• MikeTastic says:

          So why doesn’t this rule apply to all retailers and service providers? Best Buy has signs all over the place advertising TVs for $499 or something, yet that is not the price you pay at the register. I’m all for more transparancy, but it does seem like this rule unfairly singles out airlines.

          • Peacock (Now In Extra Crispy) says:

            Because when you go to Best Buy (and why are you going to Best Buy? Don’t you read this site?) the amount of sales tax you pay will vary by where you make the purchase.

            When you buy an airline ticket, the amount of tax is fixed.

            Don’t make me defend federal taxes. It hurts me.

    • AstroPig7 says:

      Did you actually read this article or the last one? If you did and you still feel this way, then can you read me the routing number from your Spirit Airlines paycheck?

    • soj4life says:

      The point in this change is that when consumers are looking to see how much they are to spend, they get the total cost. When you are buying anything on-line you can search for the total cost of the product with shipping, same should go for airline tickets. The reason that airlines hate this new rule is because they can’t play the teaser rate then fees for existing services game. If the airline is going to charge you $200 for a flight, jsut say it, don’t post the price as $99 and then add on another $101 in fees.

  11. daveinva says:

    Here’s why I’m on Team Smells Like Team Spirit: with 99.9% of the other products we buy, the marked price is the *pre-tax* price. Reasonable people understand this, and they understand that the tax and other fees will then show up at the register or the checkout page. They also expect that those tax and fees will be common across all manufacturers, i.e. if I buy a $200 ticket at Southwest and a $200 ticket at Spirit, I can (should?) expect to pay the same amount in federal taxes and fees.

    The ONLY reason to force a company to roll in the taxes and fees into their advertised price is to trick the consumer into ignoring the presence of those taxes and fees. It makes it *easier* for the government to increase taxes and fees on consumers with less visibility. As others wiser than me have long noted, this is the modus operandi for all manner of “sin” taxes, whether it’s on cigarettes, booze, or gasoline: hide the taxes and people are less likely to complain. (See also: hidden paycheck tax deductions versus actually writing a lump-sum check to the IRS).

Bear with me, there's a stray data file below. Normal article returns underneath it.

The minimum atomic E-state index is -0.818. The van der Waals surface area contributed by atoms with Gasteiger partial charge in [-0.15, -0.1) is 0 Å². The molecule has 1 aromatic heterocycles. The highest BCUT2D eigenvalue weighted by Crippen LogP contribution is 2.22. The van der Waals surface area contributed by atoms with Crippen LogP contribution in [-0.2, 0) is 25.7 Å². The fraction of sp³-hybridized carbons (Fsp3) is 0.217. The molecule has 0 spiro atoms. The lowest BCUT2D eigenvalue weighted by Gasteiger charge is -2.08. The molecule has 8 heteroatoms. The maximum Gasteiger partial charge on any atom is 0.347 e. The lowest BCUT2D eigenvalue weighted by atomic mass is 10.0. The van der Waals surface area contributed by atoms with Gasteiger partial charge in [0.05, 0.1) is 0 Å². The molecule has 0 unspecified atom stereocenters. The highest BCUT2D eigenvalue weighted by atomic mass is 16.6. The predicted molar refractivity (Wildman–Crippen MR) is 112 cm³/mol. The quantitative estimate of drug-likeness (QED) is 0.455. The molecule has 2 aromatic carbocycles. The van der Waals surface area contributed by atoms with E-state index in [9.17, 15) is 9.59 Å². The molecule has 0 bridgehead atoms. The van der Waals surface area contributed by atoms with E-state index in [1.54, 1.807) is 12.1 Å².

Spirit can be skeevy for a thousand other reasons, but in this case, they’re absolutely right: it’s not the responsibility of a private business to make it easier for the government to hide its tax policies from consumers.

    • Bladerunner says:

      1, no it doesn’t because they can still break it down after giving the full price. 2, what “other fees” are there at other retailers?

      When I buy a book for $10 at zombie Borders, expecting a 7% tax rate which is standard everywhere in town, what happens if after I’ve checked out I find out that ZB has a “secondary processing fee” of 30 cents? I had the same price, but I end up paying more. Airlines have for a long time tried to hide their fees in with the taxes, doing the opposite of what Spirit is claiming the government is doing.

    • Coffee says:

      The problem with your analogy is that when we buy products in a grocery store, there is a fairly constant sales tax rate that varies very little from one location to the next (usually between 8 and 9 percent), so as a customer, I can quickly estimate the cost of my groceries by looking at the base cost of the goods, multiplying by 10% for the tax, and subtracting a buck or two.

      This is not the case at all with airline ticket fees, especially when flying internationally, in which case the cost of fees and taxes can be nearly as much as the cost of the ticket. So when I look at the “base price” of an airline ticket, I have no idea how much it will actually cost. This is compounded when we’re dealing with carriers like Spirit, which add many smaller fees to the base price in order to nickel and dime customers.

    • Chris says:

      I was with you guys until I sat and thought about it.

      There’s a flaw in your reasoning. “… also expect that those tax and fees will be common across all manufacturers [airlines]”. Have you ever tried flying to or through the UK? You’ll see this is nowhere near true.

      Here’s a real example: I just used Orbitz to price a flight from Houston to Sacramento. It says the United/Continental flight and the US Air flight cost the same $759. The United/Continental one is is $190 for the flight + $569 for taxes + fees. The US Air one costs $666 + $93 taxes + fees.

      How confusing. Maybe the flight + fees is about the same for each but Orbitz doesn’t tell us. Maybe because it’s hard to find.

      Would you rather take the $190 flight or the $666 flight?

      I’m of the opinion we modernize ourselves to be similar to the rest of the world – include taxes in the prices of everything. It’s ridiculous that we don’t. On receipts you can include the portion that is taxes and the portion that is the price of the item.

  12. Matthew PK says:

    Airlines should be required to include all fees.
    They should be able to add taxes on their own line item like the majority of other goods sold.

  13. rlmiller007 says:

    Why is she worrying about it? She takes her broom whereever she goes…

  14. Earl Butz says:

    “Hardball”? No, that is not hardball. That is not anything. “Hardball” would be the DOT and FAA shutting them down until Spirit publishes a public retraction and an apology.

    This will not happen, because in the United States we care more about corporate profits than telling the customers that provide those profits to business the truth about what they are purchasing.

  15. BlueHighlighterNextToACoozie says:

    I seriously hope karma comes around on these online idiots who make such a fuss over spelling errors and they’re tombstone has there name mispelled. What a sad life if you’re primary concern is proof reading everything you read and calling people out like a supreme being.